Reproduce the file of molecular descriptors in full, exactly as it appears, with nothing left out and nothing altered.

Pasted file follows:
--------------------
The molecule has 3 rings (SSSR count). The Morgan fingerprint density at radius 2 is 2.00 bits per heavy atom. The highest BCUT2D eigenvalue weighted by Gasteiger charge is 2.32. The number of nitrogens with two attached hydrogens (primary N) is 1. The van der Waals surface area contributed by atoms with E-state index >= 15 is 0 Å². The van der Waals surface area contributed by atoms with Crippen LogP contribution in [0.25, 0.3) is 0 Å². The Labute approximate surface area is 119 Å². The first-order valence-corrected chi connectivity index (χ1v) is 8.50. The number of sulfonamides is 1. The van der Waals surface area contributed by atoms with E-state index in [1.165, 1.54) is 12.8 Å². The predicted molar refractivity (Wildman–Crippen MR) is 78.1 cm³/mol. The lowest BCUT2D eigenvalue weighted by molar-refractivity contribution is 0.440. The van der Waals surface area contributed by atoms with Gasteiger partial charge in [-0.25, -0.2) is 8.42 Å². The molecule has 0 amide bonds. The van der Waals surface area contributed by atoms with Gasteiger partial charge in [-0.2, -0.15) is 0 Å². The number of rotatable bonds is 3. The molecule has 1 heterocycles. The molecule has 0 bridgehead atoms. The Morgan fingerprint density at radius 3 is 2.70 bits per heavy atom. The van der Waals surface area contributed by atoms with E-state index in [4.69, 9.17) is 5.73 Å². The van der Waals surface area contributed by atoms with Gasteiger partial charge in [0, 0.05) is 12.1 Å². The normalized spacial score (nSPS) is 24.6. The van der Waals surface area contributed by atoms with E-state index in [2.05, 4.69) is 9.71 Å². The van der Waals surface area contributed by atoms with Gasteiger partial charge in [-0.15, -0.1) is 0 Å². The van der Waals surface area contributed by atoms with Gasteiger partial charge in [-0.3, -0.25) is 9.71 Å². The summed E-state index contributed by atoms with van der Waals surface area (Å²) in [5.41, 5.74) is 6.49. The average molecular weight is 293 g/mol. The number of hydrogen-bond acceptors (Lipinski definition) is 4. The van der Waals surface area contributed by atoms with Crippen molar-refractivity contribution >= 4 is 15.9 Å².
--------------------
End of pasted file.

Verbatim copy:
The molecule has 3 rings (SSSR count). The Morgan fingerprint density at radius 2 is 2.00 bits per heavy atom. The highest BCUT2D eigenvalue weighted by Gasteiger charge is 2.32. The number of nitrogens with two attached hydrogens (primary N) is 1. The van der Waals surface area contributed by atoms with E-state index >= 15 is 0 Å². The van der Waals surface area contributed by atoms with Crippen LogP contribution in [0.25, 0.3) is 0 Å². The Labute approximate surface area is 119 Å². The first-order valence-corrected chi connectivity index (χ1v) is 8.50. The number of sulfonamides is 1. The van der Waals surface area contributed by atoms with E-state index in [1.165, 1.54) is 12.8 Å². The predicted molar refractivity (Wildman–Crippen MR) is 78.1 cm³/mol. The lowest BCUT2D eigenvalue weighted by molar-refractivity contribution is 0.440. The van der Waals surface area contributed by atoms with Gasteiger partial charge in [-0.25, -0.2) is 8.42 Å². The molecule has 0 amide bonds. The van der Waals surface area contributed by atoms with Gasteiger partial charge in [-0.2, -0.15) is 0 Å². The number of rotatable bonds is 3. The molecule has 1 heterocycles. The molecule has 0 bridgehead atoms. The Morgan fingerprint density at radius 3 is 2.70 bits per heavy atom. The van der Waals surface area contributed by atoms with E-state index in [4.69, 9.17) is 5.73 Å². The van der Waals surface area contributed by atoms with Gasteiger partial charge in [0, 0.05) is 12.1 Å². The normalized spacial score (nSPS) is 24.6. The van der Waals surface area contributed by atoms with E-state index in [2.05, 4.69) is 9.71 Å². The van der Waals surface area contributed by atoms with Gasteiger partial charge in [-0.15, -0.1) is 0 Å². The van der Waals surface area contributed by atoms with Gasteiger partial charge in [-0.3, -0.25) is 9.71 Å². The summed E-state index contributed by atoms with van der Waals surface area (Å²) in [5.41, 5.74) is 6.49. The average molecular weight is 293 g/mol. The number of hydrogen-bond acceptors (Lipinski definition) is 4. The van der Waals surface area contributed by atoms with Crippen molar-refractivity contribution >= 4 is 15.9 Å².